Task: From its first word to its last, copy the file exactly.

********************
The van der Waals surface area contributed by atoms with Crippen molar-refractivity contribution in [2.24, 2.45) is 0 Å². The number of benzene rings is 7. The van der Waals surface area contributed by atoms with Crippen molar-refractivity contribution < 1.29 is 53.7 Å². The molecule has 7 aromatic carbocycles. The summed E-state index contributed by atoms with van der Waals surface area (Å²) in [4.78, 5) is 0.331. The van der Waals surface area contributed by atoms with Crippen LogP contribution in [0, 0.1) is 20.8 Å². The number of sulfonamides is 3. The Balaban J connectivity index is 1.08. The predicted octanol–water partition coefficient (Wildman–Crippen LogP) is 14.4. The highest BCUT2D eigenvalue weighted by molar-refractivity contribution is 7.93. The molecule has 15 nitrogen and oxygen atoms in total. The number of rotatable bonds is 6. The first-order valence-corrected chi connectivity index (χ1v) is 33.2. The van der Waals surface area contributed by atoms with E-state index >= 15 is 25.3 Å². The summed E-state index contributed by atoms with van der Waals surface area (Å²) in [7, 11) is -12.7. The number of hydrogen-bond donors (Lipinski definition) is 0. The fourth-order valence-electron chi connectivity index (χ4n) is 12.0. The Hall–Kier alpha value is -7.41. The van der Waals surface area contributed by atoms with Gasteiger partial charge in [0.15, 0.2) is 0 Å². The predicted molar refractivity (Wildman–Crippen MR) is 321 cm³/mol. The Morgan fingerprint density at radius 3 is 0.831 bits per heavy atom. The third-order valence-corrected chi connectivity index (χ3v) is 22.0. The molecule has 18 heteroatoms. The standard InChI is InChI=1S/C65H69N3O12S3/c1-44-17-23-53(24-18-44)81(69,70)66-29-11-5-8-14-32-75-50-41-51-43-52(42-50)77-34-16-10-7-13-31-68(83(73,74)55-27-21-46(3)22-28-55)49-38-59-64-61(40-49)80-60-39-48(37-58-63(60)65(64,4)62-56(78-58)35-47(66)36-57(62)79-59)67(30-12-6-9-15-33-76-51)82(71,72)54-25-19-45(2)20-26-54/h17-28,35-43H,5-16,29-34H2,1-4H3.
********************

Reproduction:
The van der Waals surface area contributed by atoms with Crippen molar-refractivity contribution in [2.24, 2.45) is 0 Å². The number of benzene rings is 7. The van der Waals surface area contributed by atoms with Crippen molar-refractivity contribution < 1.29 is 53.7 Å². The molecule has 7 aromatic carbocycles. The summed E-state index contributed by atoms with van der Waals surface area (Å²) in [4.78, 5) is 0.331. The van der Waals surface area contributed by atoms with Crippen LogP contribution in [0, 0.1) is 20.8 Å². The number of sulfonamides is 3. The Balaban J connectivity index is 1.08. The predicted octanol–water partition coefficient (Wildman–Crippen LogP) is 14.4. The highest BCUT2D eigenvalue weighted by molar-refractivity contribution is 7.93. The molecule has 15 nitrogen and oxygen atoms in total. The number of rotatable bonds is 6. The first-order valence-corrected chi connectivity index (χ1v) is 33.2. The van der Waals surface area contributed by atoms with E-state index >= 15 is 25.3 Å². The summed E-state index contributed by atoms with van der Waals surface area (Å²) in [7, 11) is -12.7. The number of hydrogen-bond donors (Lipinski definition) is 0. The fourth-order valence-electron chi connectivity index (χ4n) is 12.0. The Hall–Kier alpha value is -7.41. The van der Waals surface area contributed by atoms with Gasteiger partial charge in [0.15, 0.2) is 0 Å². The predicted molar refractivity (Wildman–Crippen MR) is 321 cm³/mol. The Morgan fingerprint density at radius 3 is 0.831 bits per heavy atom. The third-order valence-corrected chi connectivity index (χ3v) is 22.0. The molecule has 18 heteroatoms. The standard InChI is InChI=1S/C65H69N3O12S3/c1-44-17-23-53(24-18-44)81(69,70)66-29-11-5-8-14-32-75-50-41-51-43-52(42-50)77-34-16-10-7-13-31-68(83(73,74)55-27-21-46(3)22-28-55)49-38-59-64-61(40-49)80-60-39-48(37-58-63(60)65(64,4)62-56(78-58)35-47(66)36-57(62)79-59)67(30-12-6-9-15-33-76-51)82(71,72)54-25-19-45(2)20-26-54/h17-28,35-43H,5-16,29-34H2,1-4H3.